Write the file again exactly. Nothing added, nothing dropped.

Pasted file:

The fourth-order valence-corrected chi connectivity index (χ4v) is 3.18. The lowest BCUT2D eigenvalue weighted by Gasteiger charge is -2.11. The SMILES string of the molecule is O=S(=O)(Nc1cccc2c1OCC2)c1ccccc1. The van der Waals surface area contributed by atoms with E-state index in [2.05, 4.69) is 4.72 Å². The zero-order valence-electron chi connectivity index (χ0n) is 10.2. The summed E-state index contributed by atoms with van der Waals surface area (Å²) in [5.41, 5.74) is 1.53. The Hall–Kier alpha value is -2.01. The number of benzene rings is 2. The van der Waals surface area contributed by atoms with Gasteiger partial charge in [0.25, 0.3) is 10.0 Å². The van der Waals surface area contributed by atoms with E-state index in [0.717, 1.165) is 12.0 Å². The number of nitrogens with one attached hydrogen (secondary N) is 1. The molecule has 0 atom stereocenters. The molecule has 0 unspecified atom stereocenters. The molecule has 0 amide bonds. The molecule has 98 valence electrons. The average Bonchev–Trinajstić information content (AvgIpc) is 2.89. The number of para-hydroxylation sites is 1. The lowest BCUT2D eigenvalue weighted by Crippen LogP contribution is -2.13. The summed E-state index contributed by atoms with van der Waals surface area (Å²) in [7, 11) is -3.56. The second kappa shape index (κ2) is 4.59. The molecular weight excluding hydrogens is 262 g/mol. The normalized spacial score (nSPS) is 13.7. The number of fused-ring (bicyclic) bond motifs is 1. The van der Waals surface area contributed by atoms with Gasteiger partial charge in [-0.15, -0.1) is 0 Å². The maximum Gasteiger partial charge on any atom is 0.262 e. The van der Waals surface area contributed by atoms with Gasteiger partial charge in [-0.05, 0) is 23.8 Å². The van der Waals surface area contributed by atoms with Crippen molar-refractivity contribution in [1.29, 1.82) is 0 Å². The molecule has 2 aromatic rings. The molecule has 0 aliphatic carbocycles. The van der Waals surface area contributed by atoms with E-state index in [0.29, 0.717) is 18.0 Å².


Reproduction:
The fourth-order valence-corrected chi connectivity index (χ4v) is 3.18. The lowest BCUT2D eigenvalue weighted by Gasteiger charge is -2.11. The SMILES string of the molecule is O=S(=O)(Nc1cccc2c1OCC2)c1ccccc1. The van der Waals surface area contributed by atoms with E-state index in [2.05, 4.69) is 4.72 Å². The zero-order valence-electron chi connectivity index (χ0n) is 10.2. The summed E-state index contributed by atoms with van der Waals surface area (Å²) in [5.41, 5.74) is 1.53. The Hall–Kier alpha value is -2.01. The number of benzene rings is 2. The van der Waals surface area contributed by atoms with Gasteiger partial charge in [0.25, 0.3) is 10.0 Å². The van der Waals surface area contributed by atoms with E-state index in [0.717, 1.165) is 12.0 Å². The number of nitrogens with one attached hydrogen (secondary N) is 1. The molecule has 0 atom stereocenters. The molecule has 0 unspecified atom stereocenters. The molecule has 0 amide bonds. The molecule has 98 valence electrons. The average Bonchev–Trinajstić information content (AvgIpc) is 2.89. The number of para-hydroxylation sites is 1. The lowest BCUT2D eigenvalue weighted by Crippen LogP contribution is -2.13. The summed E-state index contributed by atoms with van der Waals surface area (Å²) in [7, 11) is -3.56. The second kappa shape index (κ2) is 4.59. The molecular weight excluding hydrogens is 262 g/mol. The normalized spacial score (nSPS) is 13.7. The number of fused-ring (bicyclic) bond motifs is 1. The van der Waals surface area contributed by atoms with Gasteiger partial charge in [-0.15, -0.1) is 0 Å². The maximum Gasteiger partial charge on any atom is 0.262 e. The van der Waals surface area contributed by atoms with Gasteiger partial charge in [-0.05, 0) is 23.8 Å². The van der Waals surface area contributed by atoms with Crippen molar-refractivity contribution in [1.29, 1.82) is 0 Å². The molecule has 2 aromatic rings. The molecule has 0 aliphatic carbocycles. The van der Waals surface area contributed by atoms with E-state index in [0.29, 0.717) is 18.0 Å².